You raise an interesting point.  Pre-AIA, the USPTO specifically excluded the use of a prior-filed declaration for CIP applications (see MPEP 602.05(b), Oath or Declaration in Continuing Applications Filed Before September 16, 2012).  Post-AIA, MPEP 602.05(a) appears to allow for it, so long as the declaration is in compliance with 37 CFR 1.63.  To my mind, that is an impossibility.  37 CFR 1.63(c) states that "[a] person may not execute an oath or declaration for an application unless that person has reviewed and understands the contents of the application".  If you are adding new matter, and the inventor has not reviewed that new matter, then there is no compliance with 1.63.

 26 
 on: Yesterday at 10:13 am 
Started by shivaprem - Last post by jothya
Quote
Not sure why, but where I am, "embodiment" is taboo and "example" is all the rage.

Quote
Taboo by whom?  In-house counsel?   "Embodiment" and "example" are not interchangeable.

An in-house guy for a client handles a lot of the European prosecution work.  He prefers example, and to avoid embodiment.  If I remember his reasoning correctly, it is because EPO may interpret an embodiment as only including the elements associated with that embodiment and not another embodiment, which can make claim amendments difficult if the examiner says that there is no explicit connection between the two embodiments that would allow the elements from one to be incorporated into the other.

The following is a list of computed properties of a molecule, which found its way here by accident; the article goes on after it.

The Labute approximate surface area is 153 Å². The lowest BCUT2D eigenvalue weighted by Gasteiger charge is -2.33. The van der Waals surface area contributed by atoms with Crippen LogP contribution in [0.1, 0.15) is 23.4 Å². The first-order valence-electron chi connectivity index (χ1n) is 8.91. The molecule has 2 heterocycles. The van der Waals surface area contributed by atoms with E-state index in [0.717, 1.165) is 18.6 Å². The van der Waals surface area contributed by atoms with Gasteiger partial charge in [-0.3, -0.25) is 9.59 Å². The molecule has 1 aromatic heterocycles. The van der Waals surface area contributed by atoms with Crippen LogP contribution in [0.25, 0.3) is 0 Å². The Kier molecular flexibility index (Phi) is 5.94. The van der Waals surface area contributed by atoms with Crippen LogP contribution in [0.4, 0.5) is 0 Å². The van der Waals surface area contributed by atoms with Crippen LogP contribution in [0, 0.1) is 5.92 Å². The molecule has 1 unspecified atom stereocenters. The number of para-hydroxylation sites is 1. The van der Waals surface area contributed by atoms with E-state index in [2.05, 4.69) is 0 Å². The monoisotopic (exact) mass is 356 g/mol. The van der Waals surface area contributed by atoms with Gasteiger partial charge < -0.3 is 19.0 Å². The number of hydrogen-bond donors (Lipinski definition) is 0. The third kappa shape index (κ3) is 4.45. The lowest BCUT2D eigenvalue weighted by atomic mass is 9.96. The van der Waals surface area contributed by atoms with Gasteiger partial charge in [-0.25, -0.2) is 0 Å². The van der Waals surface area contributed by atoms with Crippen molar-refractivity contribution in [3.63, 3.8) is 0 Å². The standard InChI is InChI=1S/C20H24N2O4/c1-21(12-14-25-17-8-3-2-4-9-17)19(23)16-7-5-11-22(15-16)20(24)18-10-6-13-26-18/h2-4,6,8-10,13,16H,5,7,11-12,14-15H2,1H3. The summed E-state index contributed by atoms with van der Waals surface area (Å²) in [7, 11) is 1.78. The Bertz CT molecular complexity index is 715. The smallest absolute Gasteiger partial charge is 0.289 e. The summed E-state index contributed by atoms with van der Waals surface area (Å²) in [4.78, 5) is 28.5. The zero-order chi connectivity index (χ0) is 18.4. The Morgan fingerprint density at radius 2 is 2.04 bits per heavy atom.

27 
 on: Yesterday at 09:36 am 
Started by dcb942 - Last post by PatentPros482
"masters in computer science or EE"

There was a thread last year titled, "Is a minor worth it?"  In it, a recruiter said that applicants having a BSEE without an MSEE are favored over ones with an MSEE without a BSEE.  I didn't completely understand the rationale, but it's worth noting. 

 28 
 on: 03-26-17 at 11:14 pm 
Started by shivaprem - Last post by MYK
USPTO policy is very explicit that you are allowed to use copyrighted images from prior art patents.  AFAIK the policy has not been tested in court, however.  Quotes would fall under "fair use" even if someone were to claim copyright on them.

There is a fairly famous pair of hands that has been getting reused in drawings for years.

See:

https://www.uspto.gov/web/offices/pac/mpep/s608.html

https://en.wikipedia.org/wiki/Copyright_on_the_content_of_patents_and_in_the_context_of_patent_prosecution

 29 
 on: 03-26-17 at 03:46 pm 
Started by Tabo - Last post by Weng Tianxiang
Quote
The rules say you can you use the parent's declaration for the CIP.

Where is the rule?

Weng

 30 
 on: 03-26-17 at 02:31 pm 
Started by Rheo - Last post by smgsmc
Never did it for a 112 rejection, but I've had good success with declarations for responding to 102 and 103 rejections.  My technical arguments were first dismissed as "mere attorney arguments".  I then recast the arguments in a formal declaration signed by the inventor, and the Examiner backed off.  A couple of friendly Examiners I chatted with told me that a declaration cannot be dismissed by mere hand waving:  they either have to accept it or come up with a technical analysis as to why the declaration is incorrect.  In most instances, the Examiner won't have the technical horsepower to overcome a declaration.  Maybe worth a shot before going to appeal since the OA is non-final.